Presenting your project with an elevator pitch

Last modified:

Thursday 31 October 2019

Whether you are a company director, a salesperson, a project manager, or a young graduate looking for a job, you are regularly required to present, within a very short space of time, your personal career, your product, your service, or your idea.   Many people do not give this presentation correctly and start with a hesitant tone and offer a boring, vague, or incoherent presentation.  This is a too bad, because you rarely have another chance to make a good first impression. A good elevator pitch would have helped you avoid this situation.

What is the purpose of the elevator pitch?

The elevator pitch is a professional presentation intended to attract the interest of the listener in the time you would have had if you had met this person in the elevator.  In the space of 30 - 60 seconds, you summarize who you are and what skills you have, or you give a description of your company, your project, or your idea.  The aim is to captivate and convince the person concerned in record time.  An elevator pitch is of course not restricted to the elevator, but applies by definition to all sorts of brief or unexpected meetings.

Some advice for a good elevator pitch

Be concise, clear, and professional: less is more

An elevator pitch lasts for a maximum of 1 minute, and generally includes between 100 and 150 words.  The shorter the better.  Avoid repetitions, digressions, and jargon.  After a few sentences, your contact will know what you do and what you need.

Avoid speaking too quickly or nervously.  If you are able to present your company in 20 seconds calmly, you are on the right path.

Don't tell lies: stick to the facts!

You will improve your pitch if you are honest and provide exact figures and concrete facts.  Show passion and conviction.  Investors often invest in the person themselves!  Remain as positive as possible and do not use words suggesting doubt, such as perhaps, undoubtedly, potentially, etc. They weaken your pitch.  But don't exaggerate either: a pitch is not a bluffing game.  Do not create expectations that you cannot meet.  You can demonstrate your ambition and your self-confidence, you can highlight your qualities, but this must not be a boasting session.

Don't forget to target your presentation: what's your goal?

Everyone gets lost in their own narrative at one time or another; but it would be a shame not to achieve your objective due to having forgotten the essentials.  If your pitch is aimed at people from the banking sector or toward investors, speak in terms of figures and don't forget to ask your question, notably to mention the capital you need, etc.

Avoid being elusive: base your pitch on what you can offer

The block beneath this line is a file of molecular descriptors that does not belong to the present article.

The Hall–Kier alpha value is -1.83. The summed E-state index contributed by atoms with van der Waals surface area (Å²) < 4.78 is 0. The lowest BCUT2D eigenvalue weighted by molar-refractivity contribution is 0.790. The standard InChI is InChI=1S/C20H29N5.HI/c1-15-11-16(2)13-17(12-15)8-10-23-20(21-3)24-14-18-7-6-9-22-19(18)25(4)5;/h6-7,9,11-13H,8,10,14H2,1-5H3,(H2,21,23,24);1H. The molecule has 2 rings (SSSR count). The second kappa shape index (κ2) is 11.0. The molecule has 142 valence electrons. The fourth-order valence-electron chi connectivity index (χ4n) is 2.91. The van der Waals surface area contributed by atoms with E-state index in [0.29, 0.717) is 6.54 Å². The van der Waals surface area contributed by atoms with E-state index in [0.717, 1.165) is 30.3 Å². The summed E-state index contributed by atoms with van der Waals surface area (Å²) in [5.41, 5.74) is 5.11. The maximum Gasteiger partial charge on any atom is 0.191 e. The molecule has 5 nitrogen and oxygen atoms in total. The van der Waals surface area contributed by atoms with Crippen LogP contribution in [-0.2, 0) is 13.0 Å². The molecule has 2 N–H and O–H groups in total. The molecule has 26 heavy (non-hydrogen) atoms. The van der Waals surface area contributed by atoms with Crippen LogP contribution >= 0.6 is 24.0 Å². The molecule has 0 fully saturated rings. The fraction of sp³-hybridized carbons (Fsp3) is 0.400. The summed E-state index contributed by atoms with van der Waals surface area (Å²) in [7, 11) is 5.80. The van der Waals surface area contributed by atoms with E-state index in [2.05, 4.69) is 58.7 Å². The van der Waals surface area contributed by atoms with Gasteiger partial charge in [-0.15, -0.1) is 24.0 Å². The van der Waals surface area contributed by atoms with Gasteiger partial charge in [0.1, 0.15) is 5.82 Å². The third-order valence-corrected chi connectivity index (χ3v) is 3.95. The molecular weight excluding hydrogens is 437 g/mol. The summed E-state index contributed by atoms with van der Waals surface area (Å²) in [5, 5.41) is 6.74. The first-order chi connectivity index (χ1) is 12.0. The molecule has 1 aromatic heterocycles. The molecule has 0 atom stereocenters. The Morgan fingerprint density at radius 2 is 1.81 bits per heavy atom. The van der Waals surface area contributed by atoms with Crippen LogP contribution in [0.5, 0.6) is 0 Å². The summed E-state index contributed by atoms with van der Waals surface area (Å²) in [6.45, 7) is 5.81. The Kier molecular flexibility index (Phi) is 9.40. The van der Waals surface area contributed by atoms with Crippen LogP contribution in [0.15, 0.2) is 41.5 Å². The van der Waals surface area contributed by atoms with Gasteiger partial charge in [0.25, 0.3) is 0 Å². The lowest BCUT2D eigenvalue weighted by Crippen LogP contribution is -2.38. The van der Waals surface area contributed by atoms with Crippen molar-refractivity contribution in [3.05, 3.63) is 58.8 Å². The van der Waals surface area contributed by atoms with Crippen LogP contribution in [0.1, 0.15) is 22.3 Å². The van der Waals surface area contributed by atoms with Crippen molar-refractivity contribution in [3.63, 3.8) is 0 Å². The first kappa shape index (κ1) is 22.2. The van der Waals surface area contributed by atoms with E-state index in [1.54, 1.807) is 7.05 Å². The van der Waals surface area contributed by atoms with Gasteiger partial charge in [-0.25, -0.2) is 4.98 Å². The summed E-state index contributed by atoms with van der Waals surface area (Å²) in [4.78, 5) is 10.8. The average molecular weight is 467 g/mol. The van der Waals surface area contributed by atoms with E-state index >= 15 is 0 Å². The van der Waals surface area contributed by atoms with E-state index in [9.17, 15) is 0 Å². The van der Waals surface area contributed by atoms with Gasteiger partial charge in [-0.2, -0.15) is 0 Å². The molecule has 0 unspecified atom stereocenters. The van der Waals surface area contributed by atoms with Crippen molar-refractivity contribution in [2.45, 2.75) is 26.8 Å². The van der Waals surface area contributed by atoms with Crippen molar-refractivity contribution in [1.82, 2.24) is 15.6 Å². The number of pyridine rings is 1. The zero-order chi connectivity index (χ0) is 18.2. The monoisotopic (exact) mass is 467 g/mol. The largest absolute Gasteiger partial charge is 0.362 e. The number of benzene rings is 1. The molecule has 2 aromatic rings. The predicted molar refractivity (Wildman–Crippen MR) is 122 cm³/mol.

Do not start with describing the idea, product, or service itself. Instead, start with the resulting advantages, how and why you can solve a problem or meet a need.  Try to present things as tangibly as possible.  If you are just starting out with your concept, mention what you have already done or your strengths.

Tailor your pitch to each situation

A good pitch doesn't just depend on your target, but on your contact or target audience as well.  Your presentation should be adapted to whether you are addressing a potential customer or a new orderer.  A meeting with investors requires a different pitch from a purchasing meeting or a meeting during which you want to acquire customers.  

Know yourself: whether you want to sell your job as a self-employed worker or apply for a new job, you must be able to describe your skills, your motivation, and your experience.  Don't forget to mention what differentiates you form others.

Keep your pitch current

For a young company, the pitch evolves quickly and will probably be different after 3 years.  But do not forecast too far ahead, and keep your pitch relevant to the situation today or in the very near future.

End properly: bounce & call to action

Even if only to maintain a network, don't forget that it is just important to listen as to speak.  A good pitch ends with a question directed toward the contact.  This also shows your interest in this respect.  Finally, give a "call to action".  Give out your business card, ask for numbers, plan a meeting, etc. And then respect what has been agreed.

Practice, over and over again

To give a good pitch, it is not enough to research the subject. You have to practice over and over again.  First, write down what you want to say on a piece of paper, then improve your text (remove sentences, use active, simple, and illustrative language) and practice in front of a mirror.  The ease will come.  But make sure that your presentation doesn't become too routine or you will lose credibility.  Maintain your motivation: nothing is more boring than a standard presentation repeated several times.  Test your pitch out on your friends, your 12-year-old niece, or your grandmother.  If they like it, you are on the right track.


  • Young Potentials has created a pitch builder.

  • The Pitch Canvas© created by coach David Beckett is an entrepreneurial brainstorming tool that helps you structure and visualize your pitch on a single page.

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